Weight Watchers (cont.)
Points are assigned based on the food's calorie, total fat, and dietary fiber content. Here are some examples:
Each member has a Daily Points Range, calculated based on their body weight. For example, a 5'6" woman who weights 180 pounds would be allotted between 22 and 27 points each day.
A "points finder" helps members calibrate the points value of a recipe or a packaged product using the Nutrition Facts label.
Members can earn extra points with exercise. Based on a formula that factors in body weight, time, and intensity, all types of physical activity can be assigned a points value. For example, if a woman walks or cycles at moderate intensity for 30 minutes, she would earn 2 points for it.
Group support has been the cornerstone of the Weight Watchers program since its inception. Through weekly meetings, members get support in making lifestyle changes, which helps them lose weight and keep it off. "No one has to go it alone," says Weight Watchers.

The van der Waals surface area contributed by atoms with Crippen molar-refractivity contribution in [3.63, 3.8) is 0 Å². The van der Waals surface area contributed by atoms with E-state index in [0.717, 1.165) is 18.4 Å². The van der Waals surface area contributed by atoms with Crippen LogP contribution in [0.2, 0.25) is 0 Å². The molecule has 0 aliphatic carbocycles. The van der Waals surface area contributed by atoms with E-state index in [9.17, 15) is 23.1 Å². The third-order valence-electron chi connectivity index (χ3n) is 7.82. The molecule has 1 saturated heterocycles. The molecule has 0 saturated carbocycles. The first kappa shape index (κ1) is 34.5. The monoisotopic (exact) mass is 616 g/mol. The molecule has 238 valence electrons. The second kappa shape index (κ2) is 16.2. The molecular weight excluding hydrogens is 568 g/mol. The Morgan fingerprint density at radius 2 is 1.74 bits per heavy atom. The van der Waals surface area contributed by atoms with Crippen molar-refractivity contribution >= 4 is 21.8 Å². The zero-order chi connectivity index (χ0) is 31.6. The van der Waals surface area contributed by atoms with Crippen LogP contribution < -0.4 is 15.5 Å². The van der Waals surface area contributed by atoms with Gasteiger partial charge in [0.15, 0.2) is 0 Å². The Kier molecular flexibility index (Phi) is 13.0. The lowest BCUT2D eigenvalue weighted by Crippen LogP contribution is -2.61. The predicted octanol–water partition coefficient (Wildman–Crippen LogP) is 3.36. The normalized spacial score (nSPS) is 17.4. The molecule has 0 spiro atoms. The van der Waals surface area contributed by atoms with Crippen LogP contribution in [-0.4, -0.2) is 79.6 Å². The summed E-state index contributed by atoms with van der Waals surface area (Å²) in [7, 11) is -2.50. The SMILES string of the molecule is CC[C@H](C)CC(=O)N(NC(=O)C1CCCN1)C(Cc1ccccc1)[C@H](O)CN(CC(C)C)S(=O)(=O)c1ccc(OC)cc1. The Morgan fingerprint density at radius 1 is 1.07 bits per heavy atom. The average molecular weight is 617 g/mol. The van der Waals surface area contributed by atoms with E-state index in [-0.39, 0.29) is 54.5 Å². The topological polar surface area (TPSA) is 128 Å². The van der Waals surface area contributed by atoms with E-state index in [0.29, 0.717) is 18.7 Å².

The Weight Watchers program is based on good, old-fashioned "calories in, calories out" advice. Members keep track of the calories/fat they eat (in the form of points) and burn enough calories/fat to lose weight. It's just that simple.
The Weight Watchers philosophy follows recommendations from the National Weight Loss Registry, which shows that weight maintenance is achieved through a variety of life-changing -- not just diet-focused -- steps.
Research suggests that people who lose weight and keep it off:
Research also shows that checking the scales regularly helps ensure dieters are holding steady and prevents the scale from slipping upward to a point that may foil their efforts, says Weight Watchers. Action taken when (or before) weight reaches five pounds above weight goal helps keep weight off. By increasing activity and cutting back on calories at that point, the dieter can keep his/her weight from increasing even more.